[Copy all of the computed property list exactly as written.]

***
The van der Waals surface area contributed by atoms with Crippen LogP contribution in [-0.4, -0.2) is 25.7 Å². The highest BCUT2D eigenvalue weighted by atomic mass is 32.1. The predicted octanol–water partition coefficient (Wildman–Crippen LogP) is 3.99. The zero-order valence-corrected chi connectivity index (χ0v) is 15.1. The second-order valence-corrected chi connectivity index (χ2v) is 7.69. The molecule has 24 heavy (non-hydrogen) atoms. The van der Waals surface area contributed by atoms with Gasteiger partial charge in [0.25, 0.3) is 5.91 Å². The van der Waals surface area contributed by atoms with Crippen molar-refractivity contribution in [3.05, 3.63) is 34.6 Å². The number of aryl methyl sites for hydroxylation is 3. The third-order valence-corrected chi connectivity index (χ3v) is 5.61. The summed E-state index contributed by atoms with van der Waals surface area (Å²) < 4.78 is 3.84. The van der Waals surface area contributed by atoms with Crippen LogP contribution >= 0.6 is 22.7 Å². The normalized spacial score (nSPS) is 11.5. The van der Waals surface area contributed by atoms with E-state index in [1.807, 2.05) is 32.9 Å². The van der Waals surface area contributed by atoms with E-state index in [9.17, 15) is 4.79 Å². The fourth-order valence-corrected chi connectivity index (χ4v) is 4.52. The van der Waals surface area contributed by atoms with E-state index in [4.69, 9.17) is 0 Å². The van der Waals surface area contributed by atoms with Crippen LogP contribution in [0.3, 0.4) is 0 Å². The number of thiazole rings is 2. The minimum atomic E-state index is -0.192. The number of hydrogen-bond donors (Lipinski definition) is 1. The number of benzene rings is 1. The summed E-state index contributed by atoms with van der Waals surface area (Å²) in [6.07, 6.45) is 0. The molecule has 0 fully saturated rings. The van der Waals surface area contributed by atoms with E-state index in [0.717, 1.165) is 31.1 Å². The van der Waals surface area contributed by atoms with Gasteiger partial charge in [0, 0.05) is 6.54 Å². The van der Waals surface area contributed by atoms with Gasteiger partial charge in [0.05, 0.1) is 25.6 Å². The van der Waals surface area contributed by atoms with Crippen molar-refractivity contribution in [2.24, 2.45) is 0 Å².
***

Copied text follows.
The van der Waals surface area contributed by atoms with Crippen LogP contribution in [-0.4, -0.2) is 25.7 Å². The highest BCUT2D eigenvalue weighted by atomic mass is 32.1. The predicted octanol–water partition coefficient (Wildman–Crippen LogP) is 3.99. The zero-order valence-corrected chi connectivity index (χ0v) is 15.1. The second-order valence-corrected chi connectivity index (χ2v) is 7.69. The molecule has 24 heavy (non-hydrogen) atoms. The van der Waals surface area contributed by atoms with Gasteiger partial charge in [0.25, 0.3) is 5.91 Å². The van der Waals surface area contributed by atoms with Crippen molar-refractivity contribution in [3.05, 3.63) is 34.6 Å². The number of aryl methyl sites for hydroxylation is 3. The third-order valence-corrected chi connectivity index (χ3v) is 5.61. The summed E-state index contributed by atoms with van der Waals surface area (Å²) < 4.78 is 3.84. The van der Waals surface area contributed by atoms with Crippen LogP contribution >= 0.6 is 22.7 Å². The normalized spacial score (nSPS) is 11.5. The van der Waals surface area contributed by atoms with E-state index in [1.807, 2.05) is 32.9 Å². The van der Waals surface area contributed by atoms with E-state index in [9.17, 15) is 4.79 Å². The fourth-order valence-corrected chi connectivity index (χ4v) is 4.52. The van der Waals surface area contributed by atoms with E-state index in [4.69, 9.17) is 0 Å². The van der Waals surface area contributed by atoms with Crippen LogP contribution in [0.3, 0.4) is 0 Å². The number of thiazole rings is 2. The minimum atomic E-state index is -0.192. The number of hydrogen-bond donors (Lipinski definition) is 1. The number of benzene rings is 1. The summed E-state index contributed by atoms with van der Waals surface area (Å²) in [6.07, 6.45) is 0. The molecule has 0 fully saturated rings. The van der Waals surface area contributed by atoms with E-state index in [0.717, 1.165) is 31.1 Å². The van der Waals surface area contributed by atoms with Gasteiger partial charge in [0, 0.05) is 6.54 Å². The van der Waals surface area contributed by atoms with Gasteiger partial charge in [0.05, 0.1) is 25.6 Å². The van der Waals surface area contributed by atoms with Crippen molar-refractivity contribution in [2.24, 2.45) is 0 Å².